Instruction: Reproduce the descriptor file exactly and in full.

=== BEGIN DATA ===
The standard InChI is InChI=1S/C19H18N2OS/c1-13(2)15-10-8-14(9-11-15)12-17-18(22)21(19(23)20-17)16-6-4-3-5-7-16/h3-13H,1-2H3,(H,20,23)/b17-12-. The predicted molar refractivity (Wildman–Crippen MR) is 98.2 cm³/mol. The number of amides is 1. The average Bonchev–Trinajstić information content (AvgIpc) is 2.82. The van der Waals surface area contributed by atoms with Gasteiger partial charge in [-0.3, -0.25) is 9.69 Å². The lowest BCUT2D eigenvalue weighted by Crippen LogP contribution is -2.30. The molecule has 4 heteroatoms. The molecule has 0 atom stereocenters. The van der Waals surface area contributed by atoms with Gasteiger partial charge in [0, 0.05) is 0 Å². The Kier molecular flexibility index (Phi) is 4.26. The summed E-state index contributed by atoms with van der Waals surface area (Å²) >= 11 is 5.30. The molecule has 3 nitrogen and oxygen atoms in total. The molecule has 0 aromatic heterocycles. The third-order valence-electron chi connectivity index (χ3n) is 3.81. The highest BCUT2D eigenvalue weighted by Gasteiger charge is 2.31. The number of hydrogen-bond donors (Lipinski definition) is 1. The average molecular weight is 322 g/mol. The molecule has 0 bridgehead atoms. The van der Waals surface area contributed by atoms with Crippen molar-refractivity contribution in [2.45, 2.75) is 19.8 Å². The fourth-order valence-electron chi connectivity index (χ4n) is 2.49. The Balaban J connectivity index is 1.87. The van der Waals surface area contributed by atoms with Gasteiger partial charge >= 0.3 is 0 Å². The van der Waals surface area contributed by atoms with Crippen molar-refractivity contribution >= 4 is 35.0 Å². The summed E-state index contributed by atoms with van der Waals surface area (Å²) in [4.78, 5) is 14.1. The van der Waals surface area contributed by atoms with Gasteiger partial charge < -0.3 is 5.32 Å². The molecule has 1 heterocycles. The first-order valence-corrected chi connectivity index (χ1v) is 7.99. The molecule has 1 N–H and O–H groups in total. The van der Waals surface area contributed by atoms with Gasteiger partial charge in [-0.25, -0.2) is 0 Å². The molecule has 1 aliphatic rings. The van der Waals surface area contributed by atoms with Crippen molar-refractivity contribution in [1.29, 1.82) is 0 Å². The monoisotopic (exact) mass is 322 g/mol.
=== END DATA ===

The standard InChI is InChI=1S/C19H18N2OS/c1-13(2)15-10-8-14(9-11-15)12-17-18(22)21(19(23)20-17)16-6-4-3-5-7-16/h3-13H,1-2H3,(H,20,23)/b17-12-. The predicted molar refractivity (Wildman–Crippen MR) is 98.2 cm³/mol. The number of amides is 1. The average Bonchev–Trinajstić information content (AvgIpc) is 2.82. The van der Waals surface area contributed by atoms with Gasteiger partial charge in [-0.3, -0.25) is 9.69 Å². The lowest BCUT2D eigenvalue weighted by Crippen LogP contribution is -2.30. The molecule has 4 heteroatoms. The molecule has 0 atom stereocenters. The van der Waals surface area contributed by atoms with Gasteiger partial charge in [0, 0.05) is 0 Å². The Kier molecular flexibility index (Phi) is 4.26. The summed E-state index contributed by atoms with van der Waals surface area (Å²) >= 11 is 5.30. The molecule has 3 nitrogen and oxygen atoms in total. The molecule has 0 aromatic heterocycles. The third-order valence-electron chi connectivity index (χ3n) is 3.81. The highest BCUT2D eigenvalue weighted by Gasteiger charge is 2.31. The number of hydrogen-bond donors (Lipinski definition) is 1. The average molecular weight is 322 g/mol. The molecule has 0 bridgehead atoms. The van der Waals surface area contributed by atoms with Crippen molar-refractivity contribution in [2.45, 2.75) is 19.8 Å². The fourth-order valence-electron chi connectivity index (χ4n) is 2.49. The Balaban J connectivity index is 1.87. The van der Waals surface area contributed by atoms with Gasteiger partial charge >= 0.3 is 0 Å². The van der Waals surface area contributed by atoms with Crippen molar-refractivity contribution >= 4 is 35.0 Å². The summed E-state index contributed by atoms with van der Waals surface area (Å²) in [4.78, 5) is 14.1. The van der Waals surface area contributed by atoms with Gasteiger partial charge < -0.3 is 5.32 Å². The molecule has 1 heterocycles. The first-order valence-corrected chi connectivity index (χ1v) is 7.99. The molecule has 1 N–H and O–H groups in total. The van der Waals surface area contributed by atoms with Gasteiger partial charge in [-0.25, -0.2) is 0 Å². The molecule has 1 aliphatic rings. The van der Waals surface area contributed by atoms with Crippen molar-refractivity contribution in [1.29, 1.82) is 0 Å². The monoisotopic (exact) mass is 322 g/mol.